The Mayor of San Jose has NO budget for educating children.

    If our education system is failing should we blame the Mayor of San Jose or should we blame you?

    Whose job do you think it is to “be a Champion of Education”?

    If you think the Mayor can spend the quarter billion dollars more effectively and with better results, do we really need you?  Why not just transfer the quarter billion dollars to the Mayor’s office.

    • No, you’re missing the point.  If any candidate vowed to do everything on Di Salvo’s wish list, that candidate would get Di Salvo’s vote.  If no candidate steps forward, then – this is the important partDi Salvo will run for mayor!

      Get ready for Di Salvo for governor and Di Salvo for president too.

  2. If you don’t understand that the fundamental difference brown NYC and SJC -in regards to education -is that the city of NY runs the schools and the city of SJ DOES NOT run the schools, then you have no business running. Period.

    You are in a position to make systemic change on the school board and you haven’t to any great extent! Why would anyone think you can do it when you move to a position with no actual over site and authority?

    Get real!

  3. Bill di Blasio ran against Bloomberg’s education policies. Here’s an analysis of his primary victory by one of his endorsers (in case you want her endorsement, she will be presenting her book “Reign of Error” at Stanford on 09/30)

    “In exit polls, voters said their leading concerns were jobs and education. Of the three leading candidates, de Blasio was the sharpest critic of the mayor’s education policies.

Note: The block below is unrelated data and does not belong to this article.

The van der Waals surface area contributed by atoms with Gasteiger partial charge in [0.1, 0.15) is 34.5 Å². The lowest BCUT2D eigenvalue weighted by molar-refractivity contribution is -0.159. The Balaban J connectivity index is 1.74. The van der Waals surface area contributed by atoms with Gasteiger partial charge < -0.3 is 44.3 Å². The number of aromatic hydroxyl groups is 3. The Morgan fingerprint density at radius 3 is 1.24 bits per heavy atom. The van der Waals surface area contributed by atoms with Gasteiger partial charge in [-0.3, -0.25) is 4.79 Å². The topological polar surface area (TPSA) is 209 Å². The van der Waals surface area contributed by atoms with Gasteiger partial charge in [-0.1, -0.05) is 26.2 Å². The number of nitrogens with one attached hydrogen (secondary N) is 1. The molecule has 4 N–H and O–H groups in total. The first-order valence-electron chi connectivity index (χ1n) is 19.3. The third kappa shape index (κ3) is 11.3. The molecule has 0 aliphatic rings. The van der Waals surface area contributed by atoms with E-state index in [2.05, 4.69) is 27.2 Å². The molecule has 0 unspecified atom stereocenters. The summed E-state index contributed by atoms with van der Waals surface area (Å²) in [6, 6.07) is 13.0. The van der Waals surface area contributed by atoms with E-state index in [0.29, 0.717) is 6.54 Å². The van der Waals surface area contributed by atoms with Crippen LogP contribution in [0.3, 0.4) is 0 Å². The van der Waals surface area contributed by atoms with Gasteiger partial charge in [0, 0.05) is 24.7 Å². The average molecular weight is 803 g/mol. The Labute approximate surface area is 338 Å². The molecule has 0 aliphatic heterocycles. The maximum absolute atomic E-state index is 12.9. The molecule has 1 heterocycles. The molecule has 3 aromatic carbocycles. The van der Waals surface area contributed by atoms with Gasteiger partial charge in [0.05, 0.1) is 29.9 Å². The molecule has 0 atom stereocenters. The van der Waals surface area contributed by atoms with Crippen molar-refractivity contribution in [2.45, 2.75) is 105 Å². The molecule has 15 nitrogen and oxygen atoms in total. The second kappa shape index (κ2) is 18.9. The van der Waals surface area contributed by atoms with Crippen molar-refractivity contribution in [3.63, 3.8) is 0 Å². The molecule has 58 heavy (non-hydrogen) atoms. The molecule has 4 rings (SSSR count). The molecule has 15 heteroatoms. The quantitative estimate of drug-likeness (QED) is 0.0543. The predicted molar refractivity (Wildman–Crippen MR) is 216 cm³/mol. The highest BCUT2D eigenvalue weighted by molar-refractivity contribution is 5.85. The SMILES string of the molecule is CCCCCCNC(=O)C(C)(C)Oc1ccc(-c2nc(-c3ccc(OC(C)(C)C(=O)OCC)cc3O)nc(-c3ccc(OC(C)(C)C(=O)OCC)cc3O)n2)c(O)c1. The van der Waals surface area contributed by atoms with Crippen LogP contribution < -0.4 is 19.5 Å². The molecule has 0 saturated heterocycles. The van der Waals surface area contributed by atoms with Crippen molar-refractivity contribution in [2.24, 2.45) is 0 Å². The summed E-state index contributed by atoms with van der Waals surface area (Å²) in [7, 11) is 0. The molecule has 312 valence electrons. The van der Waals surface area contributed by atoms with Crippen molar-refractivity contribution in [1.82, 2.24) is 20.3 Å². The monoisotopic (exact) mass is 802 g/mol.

The election was a clear repudiation of Bloomberg’s strategies of test-based accountability, closing schools (despite community opposition), and charter schools. .

    The New York Times polls showed that only one in four New Yorkers approved of Bloomberg’s education policies. The Quinnipiac poll showed approval at only 22%.

    One thing is clear:

    The national reform movement just took a big hit. New Yorkers rejected it as stale and oppressive. They don’t like the status quo. They want change. They want leadership that cares more about children than about data. They want leadership that values education more than testing.”

    If you were to run as a local di Blasio, who is the local Bloomberg? Wouldn’t you be running against yourself?

  4. Joseph,

    I’ve said it before and I’ll say it again, it is folks like you that are the reason our education system is failing. Half of you serve on School Boards so you can run for office.

    Schools should be turned over to teachers and students because they are the only ones that truly know what is needed to improve our educational system.

    BTW- The Mayor of San Jose has no say about our education system, or schools. I guess you forgot that very important fact.

  5. Federal oversight (interference) hasn’t worked + State Oversight (interference) hasn’t worked + County Oversight (interference) hasn’t worked.

    31 individual School districts in Santa Clara County can’t get anything done with all the outside interference from 3 different levels of “oversight” so only answer to the problem is for San Jose to elect an “education” mayor to provide one more layer to the bureaucracy???

    How much more time, money and energy is our society going to WASTE before we come to the hard realization that NOT EVERY CHILD IS GOING TO GO TO COLLEGE FOR ANY NUMBER OF VERY REAL REASONS AND IT IS LUNACY TO BELIVE OTHERWISE???

    The Mayor of SJ is nothing more than an “at-large” council person in the LARGEST City in Northern California, 3rd largest City in all of California, and 10th largest City in the USA yet doesn’t wield ANY INFLUENCE IN ANY OF THOSE SPHERE’S – Yet this is a priority for DiSalvo???

    How did you become so delusional?